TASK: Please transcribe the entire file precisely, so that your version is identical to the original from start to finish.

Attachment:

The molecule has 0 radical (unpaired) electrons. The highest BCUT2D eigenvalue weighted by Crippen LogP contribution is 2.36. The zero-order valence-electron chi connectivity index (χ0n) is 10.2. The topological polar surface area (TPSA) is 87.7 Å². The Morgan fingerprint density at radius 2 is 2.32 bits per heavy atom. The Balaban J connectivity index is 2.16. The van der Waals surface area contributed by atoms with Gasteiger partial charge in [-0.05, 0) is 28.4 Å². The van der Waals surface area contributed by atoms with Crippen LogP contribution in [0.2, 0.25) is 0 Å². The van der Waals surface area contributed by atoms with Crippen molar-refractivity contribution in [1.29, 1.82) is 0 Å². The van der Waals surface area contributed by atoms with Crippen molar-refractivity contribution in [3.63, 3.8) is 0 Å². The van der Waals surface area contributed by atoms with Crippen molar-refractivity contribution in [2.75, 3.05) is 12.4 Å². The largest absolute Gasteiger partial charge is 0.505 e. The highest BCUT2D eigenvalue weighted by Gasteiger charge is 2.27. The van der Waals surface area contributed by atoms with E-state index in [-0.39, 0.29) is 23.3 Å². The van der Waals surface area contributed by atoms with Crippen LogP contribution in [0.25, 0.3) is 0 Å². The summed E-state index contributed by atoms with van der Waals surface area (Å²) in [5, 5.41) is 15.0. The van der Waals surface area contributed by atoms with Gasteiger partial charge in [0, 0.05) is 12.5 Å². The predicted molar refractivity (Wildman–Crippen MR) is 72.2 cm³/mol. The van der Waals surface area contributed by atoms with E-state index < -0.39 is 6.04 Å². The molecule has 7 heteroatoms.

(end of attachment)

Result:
The molecule has 0 radical (unpaired) electrons. The highest BCUT2D eigenvalue weighted by Crippen LogP contribution is 2.36. The zero-order valence-electron chi connectivity index (χ0n) is 10.2. The topological polar surface area (TPSA) is 87.7 Å². The Morgan fingerprint density at radius 2 is 2.32 bits per heavy atom. The Balaban J connectivity index is 2.16. The van der Waals surface area contributed by atoms with Gasteiger partial charge in [-0.05, 0) is 28.4 Å². The van der Waals surface area contributed by atoms with Crippen LogP contribution in [0.2, 0.25) is 0 Å². The van der Waals surface area contributed by atoms with Crippen molar-refractivity contribution in [1.29, 1.82) is 0 Å². The van der Waals surface area contributed by atoms with Crippen molar-refractivity contribution in [3.63, 3.8) is 0 Å². The van der Waals surface area contributed by atoms with Crippen molar-refractivity contribution in [2.75, 3.05) is 12.4 Å². The largest absolute Gasteiger partial charge is 0.505 e. The highest BCUT2D eigenvalue weighted by Gasteiger charge is 2.27. The van der Waals surface area contributed by atoms with E-state index in [-0.39, 0.29) is 23.3 Å². The van der Waals surface area contributed by atoms with Crippen LogP contribution in [0.25, 0.3) is 0 Å². The summed E-state index contributed by atoms with van der Waals surface area (Å²) in [5, 5.41) is 15.0. The van der Waals surface area contributed by atoms with Gasteiger partial charge in [0, 0.05) is 12.5 Å². The predicted molar refractivity (Wildman–Crippen MR) is 72.2 cm³/mol. The van der Waals surface area contributed by atoms with E-state index < -0.39 is 6.04 Å². The molecule has 7 heteroatoms.